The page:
Stone of Mystic Diplomacy
Once thought to be a plant, Coral has been considered the “garden of the sea”, even in so much as the variety of coloring it presents in. Coral symbolizes happiness and joy, enabling it’s bearer to enjoy life to its fullest.
The ancient texts tell us that people once believed that the planet Mars was actually composed of Coral due to its coloring and striations. Records date back thousands and thousands of years confirming that Coral has been used as jewelry and in decorative objects by peoples all over the world.
According to historians and Greek mythology, when Perseus cut off the head of the Medusa Gorgon, some of the blood dropped into the sea and solidified into Coral.
Ancient Egyptians would place Coral pieces in tombs of those that passed as protection against evil spirits in the afterworld, as they thought that it truly contained a drop a divine blood.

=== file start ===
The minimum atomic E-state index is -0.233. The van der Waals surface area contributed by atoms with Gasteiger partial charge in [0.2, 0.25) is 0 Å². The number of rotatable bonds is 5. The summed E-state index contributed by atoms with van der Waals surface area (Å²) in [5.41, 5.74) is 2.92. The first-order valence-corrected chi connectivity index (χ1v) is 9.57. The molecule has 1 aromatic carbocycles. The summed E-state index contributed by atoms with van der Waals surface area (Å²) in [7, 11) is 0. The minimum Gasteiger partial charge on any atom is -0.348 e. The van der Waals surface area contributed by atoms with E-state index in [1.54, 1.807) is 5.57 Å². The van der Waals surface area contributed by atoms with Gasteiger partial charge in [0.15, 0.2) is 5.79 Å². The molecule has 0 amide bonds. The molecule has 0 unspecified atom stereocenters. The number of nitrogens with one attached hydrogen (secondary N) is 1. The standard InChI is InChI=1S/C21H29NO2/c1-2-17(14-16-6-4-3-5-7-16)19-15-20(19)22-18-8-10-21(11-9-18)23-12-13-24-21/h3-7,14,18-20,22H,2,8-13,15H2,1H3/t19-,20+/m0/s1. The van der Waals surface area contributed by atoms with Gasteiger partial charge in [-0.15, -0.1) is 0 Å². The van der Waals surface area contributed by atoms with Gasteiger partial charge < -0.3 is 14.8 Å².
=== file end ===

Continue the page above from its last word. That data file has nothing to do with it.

Coral may be found in colors such as red, pink, orange, black, blue and white.
What is considered an Organic Gem?
While many minerals are considered gemstones, there are also a number of materials that have been infused, infilled or partially replaced by organic materials; as well as natural organisms that have been mineralized then used and considered valuable ‘gems’ throughout all our time.
Organic materials considered gemstones include but are not limited to: Amber, Bone, Coral, Ivory, Pearls, Mother of Pearl, Abaone as well as meteorites such as Moldavite
Organic materials that have been mineralized to gemstones include: Dino Bone (Gem Bone, Gembone) Petrified Wood, Fossils such as Ammolilte and Ammonite; during the mineral infilling the organic structure is preserved therefore it remains an organic material, and thus an Organic Gem.